Huskydoodles have the health advantage of something called “hybrid vigor.” Hybrid vigor occurs in all designer dog breeds to some extent, depending on the nature of the cross.

Purebred dogs often carry hereditary health issues that are passed down through the generations, often becoming more prevalent over the years due to inbreeding. Crossbreeding two different purebred dogs can greatly reduce the likelihood of a congenital condition being passed down. For that reason, mixed-breed dogs tend to be healthier than purebreds.

Genetic Health Conditions Common To Huskydoodles

Nonetheless, the Labradoodle Husky mix can be predisposed to a few health conditions that are common to both Poodles and Siberian Huskies. For your Labradoodle Husky to enjoy a long and healthy life, be sure to keep up with regular veterinary checkup appointments, routine vaccinations, deworming, and parasite prevention treatments.

Some of the most common health issues that can affect Huskydoodles include:

  • Hip dysplasia
  • Elbow dysplasia
  • Allergies
  • Skin problems
  • Ear infections
  • Bloat
  • Progressive Retinal Atrophy (PRA)

The best way to avoid buying an unhealthy Labradoodle Husky mix puppy is to look for reputable breeders who have their parent dogs health-screened for the health problems mentioned above.

Allergies

The Huskydoodle mix breed tends to be prone to allergies that can cause nasal and skin irritation.

If you notice your dog scratching or licking, or if he appears to have a cold, have a chat with your vet. You might also want to have your pet tested for allergies by your vet.

Ear Infections

Labradoodle Husky crossbreed dogs usually have floppy ears that can be prone to developing ear infections if you don’t keep them clean. Ticks and fleas can also become a problem, especially if you like to walk your dog in areas where the grass is very long.

Clean your dog’s ears gently every day or two by wiping around inside the ear with a piece of damp cotton.

Huskydoodle Diet and Feeding

As an energetic medium to large-sized breed, the Huskydoodle needs a diet that provides him with plenty of energy.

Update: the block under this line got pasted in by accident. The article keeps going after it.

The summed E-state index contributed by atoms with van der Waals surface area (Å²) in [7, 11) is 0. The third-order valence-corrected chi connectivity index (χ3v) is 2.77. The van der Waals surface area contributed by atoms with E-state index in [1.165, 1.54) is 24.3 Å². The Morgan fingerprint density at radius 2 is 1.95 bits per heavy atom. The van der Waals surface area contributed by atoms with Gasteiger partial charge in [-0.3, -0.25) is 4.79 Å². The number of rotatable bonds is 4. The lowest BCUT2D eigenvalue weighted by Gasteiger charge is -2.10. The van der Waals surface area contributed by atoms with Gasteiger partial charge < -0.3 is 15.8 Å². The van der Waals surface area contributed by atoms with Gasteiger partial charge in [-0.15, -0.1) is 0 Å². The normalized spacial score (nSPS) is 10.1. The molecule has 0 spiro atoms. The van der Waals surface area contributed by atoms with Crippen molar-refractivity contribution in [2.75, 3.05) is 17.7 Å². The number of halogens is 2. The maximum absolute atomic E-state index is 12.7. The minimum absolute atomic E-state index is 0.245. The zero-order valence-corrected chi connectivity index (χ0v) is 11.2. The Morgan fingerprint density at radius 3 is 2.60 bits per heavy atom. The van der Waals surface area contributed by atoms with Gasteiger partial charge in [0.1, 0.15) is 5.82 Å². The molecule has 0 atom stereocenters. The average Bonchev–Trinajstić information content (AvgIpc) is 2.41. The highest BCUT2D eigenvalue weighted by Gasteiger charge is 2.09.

Look for foods that are high in protein and contain high-quality ingredients, such as whole meat or fish, rather than grains, padding, artificial colors, preservatives, and other additives.

Dry foods are typically better than wet, canned foods. Kibble scrapes bacteria and plaque from your dog’s teeth and gums as he munches on his dinner, keeping the teeth clean and helping to prevent oral health problems, such as gingivitis and canine periodontal disease, in later life.

Huskydoodles tend to put on too much weight if overfed, so be sure that you stick to a regular feeding routine. Don’t overdo treats, and avoid leaving food out during the day.

How Much To Feed Your Huskydoodle

Dog Food in two different size of Bowls

Your pet’s dietary requirements change as he gets older. Puppies need to have sufficient nutrition to fuel growth and cater to their energy needs. Adult dogs need enough food to maintain their body condition and provide enough energy for exercise. And senior pups need a diet that keeps the dog in good physical condition and provides the animal with what he needs for exercise.

Ask your vet for advice if you’re unsure how much to feed your Labradoodle Husky mix.

Final Thoughts

How was our guide to Huskydoodles for you? Please share the article if the guide’s information was helpful.

The Huskydoodle is quickly becoming a popular hybrid breed that’s derived from a Labradoodle and a Siberian Husky. These lively dogs can make good family pets, although they do demand lots of attention, exercise, and training, so they often do better in a single-pet household without young kids.

Do you have a Huskydoodle? Is your pup easy to train? Tell us about your Doodle in the comments box below.

Meet our writer

Alison Page was brought up with dogs and various other pets! For a few years, Alison worked as a Practice Manager in a small animal veterinary clinic. Alison is now a full-time writer, specializing in creating articles on the care and training of dogs, cats, and fish.

Leave a Comment